Lonely Planet review
Ever since the Romans arrived in Bath, life in the city has revolved around the three geothermal springs that bubble up near the abbey. In typically ostentatious style, the Romans constructed a glorious complex of bathhouses above these thermal waters to take advantage of their natural temperature, which emerge at a constant 46°C. Situated alongside an important temple dedicated to the healing goddess Sulis Minerva, the baths are believed to have attracted tourists from right across the Empire, and now form one of the best-preserved ancient Roman spas in the world.
The heart of the complex is the Great Bath , a large lead-lined pool filled with steaming, geothermally-heated water from the so-called 'Sacred Spring' to a depth of 1.6m. Though it's now open to the air, the bath would originally have been covered by a vast 45m-high barrel-vaulted roof. Further bathing pools and changing rooms are situated to the east and west, with excavated sections revealing the hypocaust system that would have kept the bathing rooms balmy.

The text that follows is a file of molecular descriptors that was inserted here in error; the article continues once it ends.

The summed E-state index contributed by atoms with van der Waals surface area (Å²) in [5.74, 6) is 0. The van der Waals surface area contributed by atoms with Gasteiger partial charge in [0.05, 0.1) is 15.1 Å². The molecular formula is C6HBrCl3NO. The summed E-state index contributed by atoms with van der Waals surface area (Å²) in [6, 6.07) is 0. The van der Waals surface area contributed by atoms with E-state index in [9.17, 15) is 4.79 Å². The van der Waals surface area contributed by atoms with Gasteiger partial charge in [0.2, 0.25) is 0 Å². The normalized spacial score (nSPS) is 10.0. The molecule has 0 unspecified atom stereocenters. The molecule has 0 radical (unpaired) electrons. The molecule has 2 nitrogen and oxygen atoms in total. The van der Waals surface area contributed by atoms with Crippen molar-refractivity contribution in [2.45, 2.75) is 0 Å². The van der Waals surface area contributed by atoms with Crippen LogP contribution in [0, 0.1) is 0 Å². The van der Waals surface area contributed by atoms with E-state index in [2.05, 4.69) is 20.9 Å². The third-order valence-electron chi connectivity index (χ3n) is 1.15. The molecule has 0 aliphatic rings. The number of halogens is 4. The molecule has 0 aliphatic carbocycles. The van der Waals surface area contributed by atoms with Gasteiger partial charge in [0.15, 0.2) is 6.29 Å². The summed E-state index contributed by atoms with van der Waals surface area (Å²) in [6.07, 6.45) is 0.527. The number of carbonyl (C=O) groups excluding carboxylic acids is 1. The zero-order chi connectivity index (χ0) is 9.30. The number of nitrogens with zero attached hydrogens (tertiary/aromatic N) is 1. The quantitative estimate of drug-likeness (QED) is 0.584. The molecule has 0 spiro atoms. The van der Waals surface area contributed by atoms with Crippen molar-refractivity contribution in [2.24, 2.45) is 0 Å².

One of the most picturesque corners of the complex is the 12th-century King's Bath , built around the original sacred spring; 1.5 million litres of hot water still pour into the pool every day. Beneath the Pump Room are the remains of the Temple of Sulis-Minerva ; look out for the famous gilded head of Minerva herself and the engraved Haruspex stone on which the statue would originally have stood.
Even though the baths are off-limits to modern-day bathers, they remain a fascinating window into everyday Roman life, and unsurprisingly get very busy. You can usually avoid the worst crowds by buying tickets in advance online, visiting early on a midweek morning, and by avoiding July and August. Admission includes an audioguide in a choice of eight languages, featuring a special commentary by the bestselling author Bill Bryson.